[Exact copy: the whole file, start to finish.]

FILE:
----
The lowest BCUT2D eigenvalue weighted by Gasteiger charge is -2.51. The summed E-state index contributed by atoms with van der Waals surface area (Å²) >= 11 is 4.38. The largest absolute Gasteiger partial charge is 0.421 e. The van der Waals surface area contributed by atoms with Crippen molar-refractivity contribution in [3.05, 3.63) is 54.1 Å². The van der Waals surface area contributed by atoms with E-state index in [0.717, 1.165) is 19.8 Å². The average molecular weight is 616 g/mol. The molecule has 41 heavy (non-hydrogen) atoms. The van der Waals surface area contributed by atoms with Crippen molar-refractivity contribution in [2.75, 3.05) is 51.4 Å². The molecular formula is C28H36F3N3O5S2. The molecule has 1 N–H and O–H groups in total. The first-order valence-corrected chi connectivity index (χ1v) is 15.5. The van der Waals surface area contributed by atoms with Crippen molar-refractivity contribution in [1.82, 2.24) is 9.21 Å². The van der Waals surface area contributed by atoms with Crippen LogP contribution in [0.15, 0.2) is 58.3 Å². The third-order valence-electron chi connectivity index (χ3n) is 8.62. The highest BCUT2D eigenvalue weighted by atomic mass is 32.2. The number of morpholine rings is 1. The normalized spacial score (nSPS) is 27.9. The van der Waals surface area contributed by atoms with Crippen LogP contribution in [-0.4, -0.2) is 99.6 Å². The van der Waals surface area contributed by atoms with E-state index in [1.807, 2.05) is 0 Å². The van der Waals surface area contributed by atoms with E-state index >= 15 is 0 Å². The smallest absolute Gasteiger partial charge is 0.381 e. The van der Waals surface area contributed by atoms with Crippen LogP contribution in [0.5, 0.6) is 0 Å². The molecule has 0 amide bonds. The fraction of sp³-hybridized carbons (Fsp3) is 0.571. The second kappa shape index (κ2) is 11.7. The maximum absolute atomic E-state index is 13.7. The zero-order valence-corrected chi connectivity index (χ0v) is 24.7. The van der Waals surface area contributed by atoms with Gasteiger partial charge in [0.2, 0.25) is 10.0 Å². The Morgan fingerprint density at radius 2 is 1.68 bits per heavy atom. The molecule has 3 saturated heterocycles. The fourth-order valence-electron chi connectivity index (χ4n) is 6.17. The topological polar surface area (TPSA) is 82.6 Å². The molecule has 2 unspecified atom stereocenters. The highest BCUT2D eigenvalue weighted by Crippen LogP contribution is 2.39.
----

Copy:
The lowest BCUT2D eigenvalue weighted by Gasteiger charge is -2.51. The summed E-state index contributed by atoms with van der Waals surface area (Å²) >= 11 is 4.38. The largest absolute Gasteiger partial charge is 0.421 e. The van der Waals surface area contributed by atoms with Crippen molar-refractivity contribution in [3.05, 3.63) is 54.1 Å². The van der Waals surface area contributed by atoms with E-state index in [0.717, 1.165) is 19.8 Å². The average molecular weight is 616 g/mol. The molecule has 41 heavy (non-hydrogen) atoms. The van der Waals surface area contributed by atoms with Crippen molar-refractivity contribution in [2.75, 3.05) is 51.4 Å². The molecular formula is C28H36F3N3O5S2. The molecule has 1 N–H and O–H groups in total. The first-order valence-corrected chi connectivity index (χ1v) is 15.5. The van der Waals surface area contributed by atoms with Crippen molar-refractivity contribution in [1.82, 2.24) is 9.21 Å². The van der Waals surface area contributed by atoms with Crippen LogP contribution in [0.15, 0.2) is 58.3 Å². The third-order valence-electron chi connectivity index (χ3n) is 8.62. The highest BCUT2D eigenvalue weighted by atomic mass is 32.2. The number of morpholine rings is 1. The normalized spacial score (nSPS) is 27.9. The van der Waals surface area contributed by atoms with Crippen LogP contribution in [-0.4, -0.2) is 99.6 Å². The van der Waals surface area contributed by atoms with E-state index in [1.807, 2.05) is 0 Å². The van der Waals surface area contributed by atoms with E-state index >= 15 is 0 Å². The smallest absolute Gasteiger partial charge is 0.381 e. The van der Waals surface area contributed by atoms with Crippen LogP contribution in [0.5, 0.6) is 0 Å². The molecule has 0 amide bonds. The fraction of sp³-hybridized carbons (Fsp3) is 0.571. The second kappa shape index (κ2) is 11.7. The maximum absolute atomic E-state index is 13.7. The zero-order valence-corrected chi connectivity index (χ0v) is 24.7. The van der Waals surface area contributed by atoms with Gasteiger partial charge in [0.2, 0.25) is 10.0 Å². The Morgan fingerprint density at radius 2 is 1.68 bits per heavy atom. The molecule has 3 saturated heterocycles. The fourth-order valence-electron chi connectivity index (χ4n) is 6.17. The topological polar surface area (TPSA) is 82.6 Å². The molecule has 2 unspecified atom stereocenters. The highest BCUT2D eigenvalue weighted by Crippen LogP contribution is 2.39.